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Often we hear the remark that we have live in the world without being of the world. But it may be more difficult to be in the Church without being of the Church. Being of the Church means being so preoccupied by and involved in the many ecclesial affairs and clerical “ins and outs” that we are no longer focused on Jesus. The Church then blinds us from what we came to see and deafens us to what we came to hear. Still, it is in the Church that Christ dwells, invites us to his table, and speaks to us words of eternal love.

Being in the Church without being of it is a great spiritual challenge.

The Church is a very human organization but also the garden of God’s grace. It is a place where great sanctity keeps blooming. It is a place where great sanctity keeps blooming. Saints are people who make the living Christ visible to us in a special way. Some saints have given their lives in the service of Christ and his Church; others have spoken and written words that keep nurturing us; some have lived heroically in difficult situations; others have remained hidden in quiet lives of prayer and meditation; some were prophetic voices calling for renewal; others were spiritual strategists setting up large organizations or networks of people; some were healthy and strong; others were quite sick, and often anxious and insecure.

But all of them in their own ways lived in the Church as in a garden where they heard the voice calling them the Beloved and where they found the courage to make Jesus the center of their lives.

As Jesus was one human person among many, the Church is one organization among many. And just as there may have been people with more attractive appearances than Jesus, there may be many organizations that are a lot better run than the Church. But Jesus is the Christ appearing among us to reveal God’s love, and the Church is his people called together to make his presence visible in today’s world.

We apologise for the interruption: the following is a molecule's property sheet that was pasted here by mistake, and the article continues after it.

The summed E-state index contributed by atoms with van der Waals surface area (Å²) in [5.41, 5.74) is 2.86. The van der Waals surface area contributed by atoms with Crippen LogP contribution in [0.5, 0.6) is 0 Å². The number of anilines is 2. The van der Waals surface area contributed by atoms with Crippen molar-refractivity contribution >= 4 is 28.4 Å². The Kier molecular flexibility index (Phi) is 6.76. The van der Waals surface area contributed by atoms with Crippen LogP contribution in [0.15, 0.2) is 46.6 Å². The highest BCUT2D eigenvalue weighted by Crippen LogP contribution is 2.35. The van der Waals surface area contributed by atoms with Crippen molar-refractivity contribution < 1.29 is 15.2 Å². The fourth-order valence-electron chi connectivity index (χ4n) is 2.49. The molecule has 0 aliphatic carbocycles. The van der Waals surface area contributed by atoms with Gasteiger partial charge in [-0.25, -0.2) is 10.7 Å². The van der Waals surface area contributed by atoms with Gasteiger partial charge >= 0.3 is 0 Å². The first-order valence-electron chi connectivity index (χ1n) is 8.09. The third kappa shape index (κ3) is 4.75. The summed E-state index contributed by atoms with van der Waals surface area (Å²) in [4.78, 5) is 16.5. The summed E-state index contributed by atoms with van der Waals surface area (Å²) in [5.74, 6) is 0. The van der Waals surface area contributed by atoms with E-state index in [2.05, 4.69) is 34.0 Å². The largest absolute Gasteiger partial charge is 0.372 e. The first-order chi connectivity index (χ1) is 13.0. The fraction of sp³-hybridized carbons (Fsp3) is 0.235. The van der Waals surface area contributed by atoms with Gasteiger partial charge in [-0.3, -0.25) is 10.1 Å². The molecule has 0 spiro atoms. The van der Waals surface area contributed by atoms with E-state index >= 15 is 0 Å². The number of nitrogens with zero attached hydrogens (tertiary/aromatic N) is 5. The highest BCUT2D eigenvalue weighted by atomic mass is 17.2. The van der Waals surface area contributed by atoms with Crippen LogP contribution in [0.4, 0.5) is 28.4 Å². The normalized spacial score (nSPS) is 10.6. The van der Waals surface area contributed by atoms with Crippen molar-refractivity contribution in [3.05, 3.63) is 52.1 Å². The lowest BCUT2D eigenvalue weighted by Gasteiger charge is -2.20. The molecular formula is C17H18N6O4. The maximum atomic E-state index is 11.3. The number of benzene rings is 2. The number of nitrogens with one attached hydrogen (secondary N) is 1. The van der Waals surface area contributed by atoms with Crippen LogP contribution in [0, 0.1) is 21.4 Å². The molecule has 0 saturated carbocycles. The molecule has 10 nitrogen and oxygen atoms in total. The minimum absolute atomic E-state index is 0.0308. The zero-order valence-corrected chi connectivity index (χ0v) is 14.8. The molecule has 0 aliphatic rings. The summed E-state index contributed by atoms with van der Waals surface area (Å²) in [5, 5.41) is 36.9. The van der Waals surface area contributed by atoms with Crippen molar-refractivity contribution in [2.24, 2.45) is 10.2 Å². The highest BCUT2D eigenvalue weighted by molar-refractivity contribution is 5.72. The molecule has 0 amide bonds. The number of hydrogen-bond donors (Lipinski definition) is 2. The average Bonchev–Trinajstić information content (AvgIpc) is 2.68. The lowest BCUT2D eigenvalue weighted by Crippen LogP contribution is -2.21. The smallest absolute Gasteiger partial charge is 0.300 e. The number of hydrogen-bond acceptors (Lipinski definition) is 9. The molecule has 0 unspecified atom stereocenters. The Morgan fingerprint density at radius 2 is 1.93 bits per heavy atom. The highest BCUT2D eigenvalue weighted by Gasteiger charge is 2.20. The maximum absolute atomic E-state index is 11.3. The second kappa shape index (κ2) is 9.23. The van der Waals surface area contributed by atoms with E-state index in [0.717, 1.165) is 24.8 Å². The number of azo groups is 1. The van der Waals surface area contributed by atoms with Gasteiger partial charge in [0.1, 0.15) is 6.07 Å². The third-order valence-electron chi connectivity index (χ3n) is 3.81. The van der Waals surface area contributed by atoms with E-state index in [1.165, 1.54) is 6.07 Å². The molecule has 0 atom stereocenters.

Would we have recognized Jesus as the Christ if we had met him many years ago? Are we able to recognize him today in his body, the Church? We are asked to make a leap of faith. If we dare to do it our eyes will be opened and we will see the glory of God.

(Just North of Winston-Salem)

 

This trek begins near Pinnacle.

 

Yes, I’ve been here before:

A shadowed cow wades in a farmer’s pond.

 

The sun becomes

a thin and setting line.  A lone tobacco plant

 

moves thorny underbrush

aside, poking through.  The smell of money

 

no longer dances in the wind.

Coiled cedar roots cling to the earth like

 

young octopi to their eight-legged mothers.

I drink water in long, refreshing gulps,

 

enjoy the evening, flanked by evergreens:

watching an eagle—diving

 

from Pilot’s forbidden ledge, soaring in

concentric circles, charging the down-currents

 

of the gusty wind.

Then, a darkening silhouette:  And he’s lost

 

in the reddening sky.

 

first published in Domicile and later in Gathering the Broken Pieces 

Birmingham, AL 1956


Memphis 1967

Yesterday morning we had our cat Chester put to sleep.  I will spare you the details. Just know we no longer have the pet we had 9 1/2 years and that I am sad.

Pray the Lord of the harvest to send out laborers into His harvest —Matthew 9:38

 

“The key to the missionary’s difficult task is in the hand of God, and that key is prayer, not work— that is, not work as the word is commonly used today, which often results in the shifting of our focus away from God. The key to the missionary’s difficult task is also not the key of common sense, nor is it the key of medicine, civilization, education, or even evangelization. The key is in following the Master’s orders— the key is prayer. “Pray the Lord of the harvest . . . .” In the natural realm, prayer is not practical but absurd. We have to realize that prayer is foolish from the commonsense point of view.